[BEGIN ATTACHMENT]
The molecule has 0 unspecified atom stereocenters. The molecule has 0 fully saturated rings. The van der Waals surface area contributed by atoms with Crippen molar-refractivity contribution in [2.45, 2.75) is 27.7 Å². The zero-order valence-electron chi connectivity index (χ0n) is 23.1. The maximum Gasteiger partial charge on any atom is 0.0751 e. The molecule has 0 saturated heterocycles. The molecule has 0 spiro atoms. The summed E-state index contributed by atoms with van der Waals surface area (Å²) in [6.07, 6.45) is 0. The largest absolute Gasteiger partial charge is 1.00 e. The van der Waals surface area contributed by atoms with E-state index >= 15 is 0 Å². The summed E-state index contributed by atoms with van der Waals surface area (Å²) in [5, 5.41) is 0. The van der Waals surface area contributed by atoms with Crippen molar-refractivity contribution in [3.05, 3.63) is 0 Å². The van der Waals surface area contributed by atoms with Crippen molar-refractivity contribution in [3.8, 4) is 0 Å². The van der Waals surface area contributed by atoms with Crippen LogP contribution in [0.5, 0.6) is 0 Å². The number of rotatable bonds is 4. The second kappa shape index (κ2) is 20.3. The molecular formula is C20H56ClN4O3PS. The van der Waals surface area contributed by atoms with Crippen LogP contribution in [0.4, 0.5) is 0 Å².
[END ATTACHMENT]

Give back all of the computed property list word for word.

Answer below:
The molecule has 0 unspecified atom stereocenters. The molecule has 0 fully saturated rings. The van der Waals surface area contributed by atoms with Crippen molar-refractivity contribution in [2.45, 2.75) is 27.7 Å². The zero-order valence-electron chi connectivity index (χ0n) is 23.1. The maximum Gasteiger partial charge on any atom is 0.0751 e. The molecule has 0 saturated heterocycles. The molecule has 0 spiro atoms. The summed E-state index contributed by atoms with van der Waals surface area (Å²) in [6.07, 6.45) is 0. The largest absolute Gasteiger partial charge is 1.00 e. The van der Waals surface area contributed by atoms with E-state index >= 15 is 0 Å². The summed E-state index contributed by atoms with van der Waals surface area (Å²) in [5, 5.41) is 0. The van der Waals surface area contributed by atoms with Crippen molar-refractivity contribution in [3.05, 3.63) is 0 Å². The van der Waals surface area contributed by atoms with Crippen molar-refractivity contribution in [3.8, 4) is 0 Å². The van der Waals surface area contributed by atoms with Crippen LogP contribution in [0.5, 0.6) is 0 Å². The number of rotatable bonds is 4. The second kappa shape index (κ2) is 20.3. The molecular formula is C20H56ClN4O3PS. The van der Waals surface area contributed by atoms with Crippen LogP contribution in [0.4, 0.5) is 0 Å².